I started experimenting, making southern-style biscuits. I bought some self-rising flour. I didn’t tell Rodney. I made the biscuits. I produced the biscuits like a magician revealing a rabbit. I used my biggest biscuit cutter in my best reproduction of a Tudor’s gigantic biscuit. I used self-rising flour, butter, and buttermilk. Rodney said, “That looks like a Tudor’s biscuit.” Then he tried one, and said, “That tastes like my mother’s biscuits.”
I was still curious about his mom’s biscuits, even though I’d accomplished the concept on my own, so one day after that he took me to his parents’ house and his mother made biscuits. I’ve never seen anyone make biscuits like this before. She just dumped the self-rising flour in the bowl, without measuring anything, and poured in the buttermilk. No spoon in sight, by the way. She stirred it up with her hands. Then she floured a dinner plate and dumped the biscuit dough onto the plate, tore off pieces with her fingers, set them on a greased pan and mashed them down with the palm of her hand. We had brought one of the biscuits I’d made for her to inspect. She ate it and said, “Why do I need to show you how to make biscuits? This is just right.” But I was curious, and it was interesting to watch her make them. And I could see why he’d said my biscuits tasted like his mom’s biscuits but looked like Tudor’s. She mashes her biscuits pretty flat. Which is fine, and tastes just as good, but I was going for a combination of her biscuits’ taste and texture and the Tudor’s look.
Here’s how you get that! (With measurements. Mostly.) And while his mom’s biscuits will always be the best–because they’re his mom’s–my obsession is now satisfied. I have achieved perfect southern-style biscuits that you could put in a paper sack and tell somebody you brought in from Tudor’s and they wouldn’t know the difference. But of course you’d want to tell them that you made them so they’d be impressed!
How to make Southern-style Biscuits:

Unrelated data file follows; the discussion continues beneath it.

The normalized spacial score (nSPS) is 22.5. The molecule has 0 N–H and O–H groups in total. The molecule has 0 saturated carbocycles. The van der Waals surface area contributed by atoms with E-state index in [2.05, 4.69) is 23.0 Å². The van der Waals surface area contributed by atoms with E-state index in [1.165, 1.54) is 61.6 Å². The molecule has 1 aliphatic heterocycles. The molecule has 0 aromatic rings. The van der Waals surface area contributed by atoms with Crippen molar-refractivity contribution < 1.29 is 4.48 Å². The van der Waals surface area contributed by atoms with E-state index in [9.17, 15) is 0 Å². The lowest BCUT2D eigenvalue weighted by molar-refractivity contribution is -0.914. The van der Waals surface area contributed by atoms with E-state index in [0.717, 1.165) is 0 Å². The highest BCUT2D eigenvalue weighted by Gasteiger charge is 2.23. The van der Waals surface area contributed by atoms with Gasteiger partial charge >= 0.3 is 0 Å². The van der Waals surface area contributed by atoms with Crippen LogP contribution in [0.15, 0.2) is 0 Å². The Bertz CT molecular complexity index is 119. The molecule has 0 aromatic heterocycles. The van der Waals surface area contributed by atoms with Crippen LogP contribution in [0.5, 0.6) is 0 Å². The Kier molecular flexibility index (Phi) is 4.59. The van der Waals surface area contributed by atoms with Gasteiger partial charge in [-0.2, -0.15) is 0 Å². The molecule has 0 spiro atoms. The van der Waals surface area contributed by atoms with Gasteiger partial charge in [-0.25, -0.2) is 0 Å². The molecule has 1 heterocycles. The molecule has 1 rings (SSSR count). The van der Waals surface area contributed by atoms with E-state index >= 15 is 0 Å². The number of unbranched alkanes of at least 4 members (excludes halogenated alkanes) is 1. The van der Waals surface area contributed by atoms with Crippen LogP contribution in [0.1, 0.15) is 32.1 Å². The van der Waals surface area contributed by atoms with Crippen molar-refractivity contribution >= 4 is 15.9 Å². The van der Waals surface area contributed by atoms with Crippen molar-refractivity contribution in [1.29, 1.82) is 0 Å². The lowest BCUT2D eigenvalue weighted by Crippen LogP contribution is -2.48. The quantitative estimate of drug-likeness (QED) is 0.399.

3 cups self-rising flour
3/4 cup cold butter
Dump the flour in a bowl. Cut in the butter.
Stir in enough buttermilk to make a wet dough.
Spoon the dough out onto a floured surface. Flour the top of the dough so it’s not too sticky to handle and knead a couple of times, then roll out the dough.
Fold the dough over.
Flour again and roll out again, and fold over again. Roll out once more–not too thin if you want a tall, fluffy Tudor’s biscuit, and cut out with a large biscuit cutter.
As you can see, it’s simple math to go up or down in the quantity of biscuits–it’s 1/4 cup butter per 1 cup self-rising flour, so you can easily make more or less.
Place on a greased baking sheet. Bake at 450-degrees about 10 minutes–keep an eye on them. Brush the tops with melted butter when you take them out of the oven.
Tudor’s Biscuit World perfection–at home! Now for the biscuit sandwiches. Ha.
Add steak, potato, eggs, cheese.
Homemade Tudor’s Rocket biscuit!
The first time I made this and wrapped it up for Rodney to take to work with him, he was barely down the road before he called to say, “It tastes just like a Rocket.” How he can eat a Rocket and drive at the same time, I don’t know. And even talk on the phone. Though he did say, “I’ll get off the phone now so I can get back to my Rocket.”
You can see all the biscuit sandwich combinations at the Tudor’s website here to get ideas. Most of them are simple to prepare and don’t require any explanation, but I’ll explain the Rocket. It’s round steak, cut in biscuit-size portions, soaked in milk then dredged in seasoned flour then fried. Whenever I make chicken-fried steak now, I make some extra pieces, pop them in a freezer bag, then I can make a Rocket very quickly in the morning by just reheating the steak in the oven for a few minutes while I’m frying the egg. I keep frozen hash brown patties on-hand, too. (Hey, it’s 5:30 to 6 a.m. when I’m fixing breakfast around here. I need some short-cut assistance.) If I’m using bacon or ham or sausage, I fry that up fresh, and I’m usually using biscuits leftover from the night before. I’m working my way through the Tudor’s menu, homemade. Then I’m opening a franchise. Just kidding.
AS IF! That one’s mine!
Ah, Suzanne…………being a celiac, I tell myself time and again that I am ok with gluten free stuff. And then you post these amazing, mouth watering recipes that bring back the memories of really good biscuits and bread. GF just doesn’t completely match up. Very interesting to learn about the geographic differences in wheat. These biscuits look and sound lovely – I am sure that many families are going to thank you for your post. Lucky for them (and Rodney) you have done such thorough research!